As I already said elsewhere, people nowadays are into much bounded by their own ideologies and what they believe. Just because we are into permaculture, it does not mean we have to be closed to whatever is lies behind the scientific and the methodological.
 
kathy browning
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i am new here as well, and very interested in this! especially about building rain garden swales from my roof. i know, its asphalt, but its what i live with, so im hoping the plants ieat will help my body to deal with these toxins! it has always been so hasnt it?
one of my 3 children had a waldorf education and steiner is ...well he makes me believe in magic, that and a lifelong kinship with werms sic, well...good to meet you; my first interaction here!
 
Johnny Simpson
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Seems, to me, like permies could benefit from a bit of what biodynamics has to offer. To wit:
1) Often in permaculture design courses "observation" is stressed. But never to the depth of Goethean science, which underlies biodynamics. Try an accessible book like Craig Holdrege's "Thinking Like a Plant" to learn about this very different way of seeing the world.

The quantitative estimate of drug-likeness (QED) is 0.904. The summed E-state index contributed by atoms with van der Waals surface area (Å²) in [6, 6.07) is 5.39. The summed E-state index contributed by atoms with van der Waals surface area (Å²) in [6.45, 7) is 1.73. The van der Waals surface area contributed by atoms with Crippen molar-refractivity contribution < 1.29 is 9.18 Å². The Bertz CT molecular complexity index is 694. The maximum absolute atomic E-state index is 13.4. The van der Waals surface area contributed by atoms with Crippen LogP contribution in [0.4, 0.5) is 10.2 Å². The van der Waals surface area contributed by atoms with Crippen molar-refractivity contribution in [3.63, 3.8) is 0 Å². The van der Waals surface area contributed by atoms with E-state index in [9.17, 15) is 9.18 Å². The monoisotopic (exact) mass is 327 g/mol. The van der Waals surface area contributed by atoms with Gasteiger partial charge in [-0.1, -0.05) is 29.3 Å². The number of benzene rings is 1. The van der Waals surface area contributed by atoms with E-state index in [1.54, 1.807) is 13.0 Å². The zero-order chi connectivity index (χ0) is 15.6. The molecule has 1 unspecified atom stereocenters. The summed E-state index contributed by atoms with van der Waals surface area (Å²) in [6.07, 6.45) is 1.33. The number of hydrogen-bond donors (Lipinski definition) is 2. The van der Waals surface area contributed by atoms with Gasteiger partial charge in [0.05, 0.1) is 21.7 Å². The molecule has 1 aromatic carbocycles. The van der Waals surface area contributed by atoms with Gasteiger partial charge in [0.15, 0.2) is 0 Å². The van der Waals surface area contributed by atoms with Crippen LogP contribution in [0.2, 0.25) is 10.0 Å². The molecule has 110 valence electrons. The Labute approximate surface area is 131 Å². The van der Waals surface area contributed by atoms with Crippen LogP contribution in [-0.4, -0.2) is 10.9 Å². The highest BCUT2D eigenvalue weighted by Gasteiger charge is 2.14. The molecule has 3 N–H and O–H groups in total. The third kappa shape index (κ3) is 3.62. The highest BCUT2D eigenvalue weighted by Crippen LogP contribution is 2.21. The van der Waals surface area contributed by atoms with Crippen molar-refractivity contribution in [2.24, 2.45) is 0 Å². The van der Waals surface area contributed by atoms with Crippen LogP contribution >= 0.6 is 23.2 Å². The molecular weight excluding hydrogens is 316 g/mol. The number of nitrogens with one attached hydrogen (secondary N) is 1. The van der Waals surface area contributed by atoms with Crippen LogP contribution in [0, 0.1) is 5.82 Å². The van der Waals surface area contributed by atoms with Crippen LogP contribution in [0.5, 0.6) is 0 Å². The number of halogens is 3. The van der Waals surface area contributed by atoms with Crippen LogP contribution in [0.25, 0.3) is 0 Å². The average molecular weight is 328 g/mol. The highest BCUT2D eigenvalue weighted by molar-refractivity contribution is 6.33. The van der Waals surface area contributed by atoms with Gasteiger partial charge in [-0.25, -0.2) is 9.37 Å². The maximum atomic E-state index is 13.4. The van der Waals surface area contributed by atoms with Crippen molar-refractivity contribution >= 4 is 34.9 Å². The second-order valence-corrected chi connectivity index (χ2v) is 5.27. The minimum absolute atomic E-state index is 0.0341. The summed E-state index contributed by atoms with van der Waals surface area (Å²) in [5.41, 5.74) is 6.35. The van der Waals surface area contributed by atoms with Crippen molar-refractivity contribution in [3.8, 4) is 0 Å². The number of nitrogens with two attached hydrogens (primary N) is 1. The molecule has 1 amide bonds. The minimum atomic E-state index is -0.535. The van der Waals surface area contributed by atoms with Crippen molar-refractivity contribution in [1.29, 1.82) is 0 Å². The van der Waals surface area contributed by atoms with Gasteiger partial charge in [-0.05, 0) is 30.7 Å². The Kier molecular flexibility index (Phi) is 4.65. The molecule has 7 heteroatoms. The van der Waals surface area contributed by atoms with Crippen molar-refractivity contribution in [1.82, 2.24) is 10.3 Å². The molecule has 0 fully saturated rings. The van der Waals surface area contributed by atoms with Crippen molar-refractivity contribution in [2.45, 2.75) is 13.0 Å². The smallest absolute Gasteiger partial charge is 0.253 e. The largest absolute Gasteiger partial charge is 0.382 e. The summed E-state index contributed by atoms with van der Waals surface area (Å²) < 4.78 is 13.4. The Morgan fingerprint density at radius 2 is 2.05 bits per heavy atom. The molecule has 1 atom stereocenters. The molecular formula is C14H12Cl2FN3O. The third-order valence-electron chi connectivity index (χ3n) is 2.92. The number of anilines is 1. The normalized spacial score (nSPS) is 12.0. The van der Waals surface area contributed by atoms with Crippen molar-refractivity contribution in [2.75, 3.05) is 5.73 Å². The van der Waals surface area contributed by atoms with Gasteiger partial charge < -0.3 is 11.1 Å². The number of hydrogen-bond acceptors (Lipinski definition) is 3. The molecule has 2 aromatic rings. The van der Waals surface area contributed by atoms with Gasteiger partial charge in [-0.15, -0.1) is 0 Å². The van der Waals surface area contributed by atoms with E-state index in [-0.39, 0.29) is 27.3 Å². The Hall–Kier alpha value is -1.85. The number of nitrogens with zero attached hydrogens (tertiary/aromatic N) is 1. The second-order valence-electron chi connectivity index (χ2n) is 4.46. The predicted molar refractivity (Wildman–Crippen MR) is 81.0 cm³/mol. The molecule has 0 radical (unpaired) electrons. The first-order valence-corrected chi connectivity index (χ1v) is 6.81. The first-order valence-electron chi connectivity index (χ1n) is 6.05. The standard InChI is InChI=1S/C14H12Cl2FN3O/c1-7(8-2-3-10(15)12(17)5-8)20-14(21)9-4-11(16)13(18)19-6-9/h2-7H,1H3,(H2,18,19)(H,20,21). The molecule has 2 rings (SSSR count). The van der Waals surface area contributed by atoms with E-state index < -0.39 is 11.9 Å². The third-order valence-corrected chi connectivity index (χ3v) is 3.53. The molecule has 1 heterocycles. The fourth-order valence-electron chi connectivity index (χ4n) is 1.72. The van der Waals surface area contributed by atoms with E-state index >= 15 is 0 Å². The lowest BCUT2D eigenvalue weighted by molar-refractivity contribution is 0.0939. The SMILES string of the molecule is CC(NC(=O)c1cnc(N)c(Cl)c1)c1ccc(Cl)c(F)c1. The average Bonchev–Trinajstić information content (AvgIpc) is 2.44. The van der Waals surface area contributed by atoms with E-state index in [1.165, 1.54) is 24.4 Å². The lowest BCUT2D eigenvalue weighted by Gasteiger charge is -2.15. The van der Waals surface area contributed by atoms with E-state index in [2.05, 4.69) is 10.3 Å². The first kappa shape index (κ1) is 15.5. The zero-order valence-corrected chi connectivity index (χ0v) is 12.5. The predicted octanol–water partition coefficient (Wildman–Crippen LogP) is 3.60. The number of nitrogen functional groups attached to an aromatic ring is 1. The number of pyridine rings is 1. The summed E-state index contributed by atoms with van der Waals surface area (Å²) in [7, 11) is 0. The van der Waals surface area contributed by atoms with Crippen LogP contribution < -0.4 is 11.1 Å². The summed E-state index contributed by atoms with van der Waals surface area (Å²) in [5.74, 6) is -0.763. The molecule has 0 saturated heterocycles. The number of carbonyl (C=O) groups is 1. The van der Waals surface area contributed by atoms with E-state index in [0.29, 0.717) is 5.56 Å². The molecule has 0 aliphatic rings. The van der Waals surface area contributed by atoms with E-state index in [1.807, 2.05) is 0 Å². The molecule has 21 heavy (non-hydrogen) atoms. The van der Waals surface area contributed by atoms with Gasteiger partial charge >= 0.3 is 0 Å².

2.) Materialistic minded permaculturists love "systems theory," a concept which comes from the science of ecology. Good, but we've got to go beyond such a view, which is still firmly materialistic, even if it is pretty cool.
3.) The material and physical are one thing, but don't forget the spiritual! "Spiritual science" (biodynamics) picks up where natural science leaves off.
4.) Make it real and relevant, many permaculturalists are increasingly saying. Great! This means taking into consideration the "invisible structures" of the social element. How many awesome permaculture designs have been abandoned by well-meaning non-profits, mostly because this is not the right social structure for something living like that to thrive in? Biodynamics (and the spiritual science behind it) have much to say about how society can best be ordered. Consider the innovative alternative economic arrangement of CSA, for example. The first CSA farms were biodynamic farms. I even wonder if the sacred "Ethics" of permaculture could be re-figured to be more in line with Steiner's three-fold social order. Anyone have ideas on that theme?
 
John Gray
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yes of course, truths lie in every teaching i think its foolish assume a label and discount everything else even "permaculture". I hope someone with biodynamic experience posts here some synthesis theories. 'How To Grow More Vegetables" I hear is an amazing book on bio dynamic practice, plan on getting and reading it soon for the very purpose of this. Glad others are interested.
 
Leila Rich
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John Gray wrote:'How To Grow More Vegetables" I hear is an amazing book on bio dynamic practice

It's not a biodynamic book, but 'biointensive'; the term Jeavons uses to describe his production method.